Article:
Alysia Nicole Harris is a 28-year-old Writer and Spoken Word artist born in the United States of America. In this interview she shares her experiences as what people describe a “racially ambiguous” woman, how she came to the realization of it and how it affects her daily life.
As stated in the title, Harris has and always will consider herself a black woman.
It was people on the streets who constantly wanted another answer when asked about her ethnic descent. She states, ” I am light skin and I have really long natural hair and when people kept asking me,
“What are you, what are you,” I came to the realization that those were two traits people never associated with black women, especially the long hair part. I think it also stemmed from people not knowing that there are different types of black women, that they come in different shades of skin color and hair textures.” According to Harris, the cluelessness about all the shades in which black women exist probably comes from the history of slavery. From being owned and color-ism being a tactic in which slave masters ranked their slaves within their population.
Being racially ambiguous often leaves people feeling like they don’t have a land to claim.
They can’t identify themselves anywhere because they are far too mixed. In Harris’s experience, she was often left feeling like she wasn’t black enough to claim her blackness by other people of color. Even though she wants to. Then again, it’s obvious she is not white either.
“I remember in 5th grade, the boys kept pulling my hair and calling me ‘hair weave’ and I was like why are they calling my hair head weave? That’s my natural hair. It really used to bother me, until I realized that black women can’t win anyways. You get made fun of if you have short kinky hair and you get made fun of if you have hair that’s apparently is too long to be black. When I got older and started getting attention from people from different races, especially white men. They would ask about my nationality and race. I was just always so confused about why black couldn’t be a valid answer why they couldn’t see it, but I have come to realize that a lot of white men and people in general have been trained to not see black women as attractive, which means if they found me beautiful there was no way I could be just black. I had to be mixed with something else. That was the most striking thing, being in conversation with men and they list every single possible ethnic identity I could have but black. “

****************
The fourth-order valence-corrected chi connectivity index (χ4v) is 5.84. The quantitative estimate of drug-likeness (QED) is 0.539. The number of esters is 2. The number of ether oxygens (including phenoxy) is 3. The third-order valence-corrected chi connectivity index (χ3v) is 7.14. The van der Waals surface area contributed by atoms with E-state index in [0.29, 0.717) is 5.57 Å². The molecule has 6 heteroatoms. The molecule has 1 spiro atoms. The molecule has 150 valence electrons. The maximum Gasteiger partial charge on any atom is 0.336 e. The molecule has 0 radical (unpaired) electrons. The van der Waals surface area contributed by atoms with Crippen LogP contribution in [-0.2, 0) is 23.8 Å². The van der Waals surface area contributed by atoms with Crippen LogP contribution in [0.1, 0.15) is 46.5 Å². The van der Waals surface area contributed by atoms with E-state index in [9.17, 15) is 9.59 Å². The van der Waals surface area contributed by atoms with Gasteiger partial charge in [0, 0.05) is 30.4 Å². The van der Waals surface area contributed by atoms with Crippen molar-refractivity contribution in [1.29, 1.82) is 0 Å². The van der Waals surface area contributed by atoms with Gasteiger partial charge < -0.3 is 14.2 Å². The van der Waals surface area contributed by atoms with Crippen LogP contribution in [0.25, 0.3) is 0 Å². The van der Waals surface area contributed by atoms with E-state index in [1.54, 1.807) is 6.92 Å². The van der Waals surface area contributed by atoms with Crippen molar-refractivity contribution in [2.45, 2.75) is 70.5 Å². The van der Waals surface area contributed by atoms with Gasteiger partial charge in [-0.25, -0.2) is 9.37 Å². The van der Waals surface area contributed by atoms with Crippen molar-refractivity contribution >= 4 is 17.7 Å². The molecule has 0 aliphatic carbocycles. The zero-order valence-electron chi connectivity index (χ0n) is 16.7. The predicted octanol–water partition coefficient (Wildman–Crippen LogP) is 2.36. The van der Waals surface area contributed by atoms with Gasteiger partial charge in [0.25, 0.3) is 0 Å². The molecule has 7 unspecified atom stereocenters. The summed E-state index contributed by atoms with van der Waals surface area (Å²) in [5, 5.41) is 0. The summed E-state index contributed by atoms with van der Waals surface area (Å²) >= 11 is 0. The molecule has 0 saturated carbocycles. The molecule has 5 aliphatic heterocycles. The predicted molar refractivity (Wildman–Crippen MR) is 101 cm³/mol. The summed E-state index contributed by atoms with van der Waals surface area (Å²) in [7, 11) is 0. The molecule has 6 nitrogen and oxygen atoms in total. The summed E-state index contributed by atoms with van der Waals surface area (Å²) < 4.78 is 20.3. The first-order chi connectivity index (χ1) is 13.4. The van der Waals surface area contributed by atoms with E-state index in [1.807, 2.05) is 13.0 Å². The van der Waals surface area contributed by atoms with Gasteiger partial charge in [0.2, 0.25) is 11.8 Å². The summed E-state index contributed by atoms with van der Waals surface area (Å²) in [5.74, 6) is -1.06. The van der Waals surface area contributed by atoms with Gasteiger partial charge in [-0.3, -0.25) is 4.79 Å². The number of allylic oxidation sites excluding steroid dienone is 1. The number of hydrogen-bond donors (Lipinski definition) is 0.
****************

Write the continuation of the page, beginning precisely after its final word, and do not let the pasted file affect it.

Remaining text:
According to Harris, people miss out on a lot simply because they refuse to see beyond a beauty standard. They limit their possibilities and opportunities too. When you take the example of Hollywood, people would rather give great roles to women who fit the standard of beauty. They don’t give actresses their roles on their ability to act or their natural talents, but more so based on what they look like. “People create binaries, to not see beauty in darkness so when they come across women who are ambiguously black they don’t want to categorize her as black. It is very frustrating to not be able to claim my blackness among other people. Because I have never felt like anything else. I know my experiences are not the same as darker women, but it still doesn’t mean that I am less black. Or that I don’t feel threatened when people who do not know me on the streets just touch my hair without permission. No stranger would go up to a white woman and touch their breast, but somehow strangers feel comfortable enough to come up to me and touch my hair like it is not a part of me. I am not a zoo exhibit, I am a person. If somebody would ask me if they may touch my hair there is a possibility I may say yes. But at least give me choice. As people we need to have healthy conversations about how gender, color and age truly changes the experiences of people everywhere. ” Harris says.
Harris is a published author, her debut poetry collection “how much we must have looked like stars to the stars”
and more of her fantastic work can be bought and seen at alysiaharris.com